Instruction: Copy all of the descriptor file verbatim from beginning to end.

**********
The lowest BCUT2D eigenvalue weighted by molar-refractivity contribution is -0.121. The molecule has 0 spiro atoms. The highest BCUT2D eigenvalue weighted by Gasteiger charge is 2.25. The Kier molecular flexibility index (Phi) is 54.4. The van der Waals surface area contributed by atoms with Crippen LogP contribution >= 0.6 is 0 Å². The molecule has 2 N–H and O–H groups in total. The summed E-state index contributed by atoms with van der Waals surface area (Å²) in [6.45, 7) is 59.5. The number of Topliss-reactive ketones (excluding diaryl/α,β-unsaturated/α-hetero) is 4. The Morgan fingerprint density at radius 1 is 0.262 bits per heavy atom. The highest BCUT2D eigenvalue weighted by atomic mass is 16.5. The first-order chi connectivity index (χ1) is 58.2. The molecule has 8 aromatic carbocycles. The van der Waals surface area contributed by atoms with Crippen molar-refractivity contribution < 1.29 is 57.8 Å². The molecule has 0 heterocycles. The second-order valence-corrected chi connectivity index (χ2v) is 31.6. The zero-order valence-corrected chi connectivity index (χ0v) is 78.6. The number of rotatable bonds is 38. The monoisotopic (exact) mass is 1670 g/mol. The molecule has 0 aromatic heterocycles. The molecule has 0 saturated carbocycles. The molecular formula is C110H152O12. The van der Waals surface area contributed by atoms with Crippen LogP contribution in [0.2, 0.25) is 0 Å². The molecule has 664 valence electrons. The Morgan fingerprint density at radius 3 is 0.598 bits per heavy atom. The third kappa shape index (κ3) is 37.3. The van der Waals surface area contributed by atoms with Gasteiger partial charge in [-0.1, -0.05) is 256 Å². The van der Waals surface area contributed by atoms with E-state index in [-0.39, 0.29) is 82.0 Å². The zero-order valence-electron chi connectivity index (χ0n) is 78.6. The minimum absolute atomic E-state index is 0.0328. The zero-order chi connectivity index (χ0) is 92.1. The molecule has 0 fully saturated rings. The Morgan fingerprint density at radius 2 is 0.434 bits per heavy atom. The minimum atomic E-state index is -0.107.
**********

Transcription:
The lowest BCUT2D eigenvalue weighted by molar-refractivity contribution is -0.121. The molecule has 0 spiro atoms. The highest BCUT2D eigenvalue weighted by Gasteiger charge is 2.25. The Kier molecular flexibility index (Phi) is 54.4. The van der Waals surface area contributed by atoms with Crippen LogP contribution >= 0.6 is 0 Å². The molecule has 2 N–H and O–H groups in total. The summed E-state index contributed by atoms with van der Waals surface area (Å²) in [6.45, 7) is 59.5. The number of Topliss-reactive ketones (excluding diaryl/α,β-unsaturated/α-hetero) is 4. The Morgan fingerprint density at radius 1 is 0.262 bits per heavy atom. The highest BCUT2D eigenvalue weighted by atomic mass is 16.5. The first-order chi connectivity index (χ1) is 58.2. The molecule has 8 aromatic carbocycles. The van der Waals surface area contributed by atoms with Crippen molar-refractivity contribution < 1.29 is 57.8 Å². The molecule has 0 heterocycles. The second-order valence-corrected chi connectivity index (χ2v) is 31.6. The zero-order valence-corrected chi connectivity index (χ0v) is 78.6. The number of rotatable bonds is 38. The monoisotopic (exact) mass is 1670 g/mol. The molecule has 0 aromatic heterocycles. The molecule has 0 saturated carbocycles. The molecular formula is C110H152O12. The van der Waals surface area contributed by atoms with Crippen LogP contribution in [0.2, 0.25) is 0 Å². The molecule has 664 valence electrons. The Morgan fingerprint density at radius 3 is 0.598 bits per heavy atom. The third kappa shape index (κ3) is 37.3. The van der Waals surface area contributed by atoms with Gasteiger partial charge in [-0.1, -0.05) is 256 Å². The van der Waals surface area contributed by atoms with E-state index in [-0.39, 0.29) is 82.0 Å². The zero-order valence-electron chi connectivity index (χ0n) is 78.6. The minimum absolute atomic E-state index is 0.0328. The zero-order chi connectivity index (χ0) is 92.1. The molecule has 0 fully saturated rings. The Morgan fingerprint density at radius 2 is 0.434 bits per heavy atom. The minimum atomic E-state index is -0.107.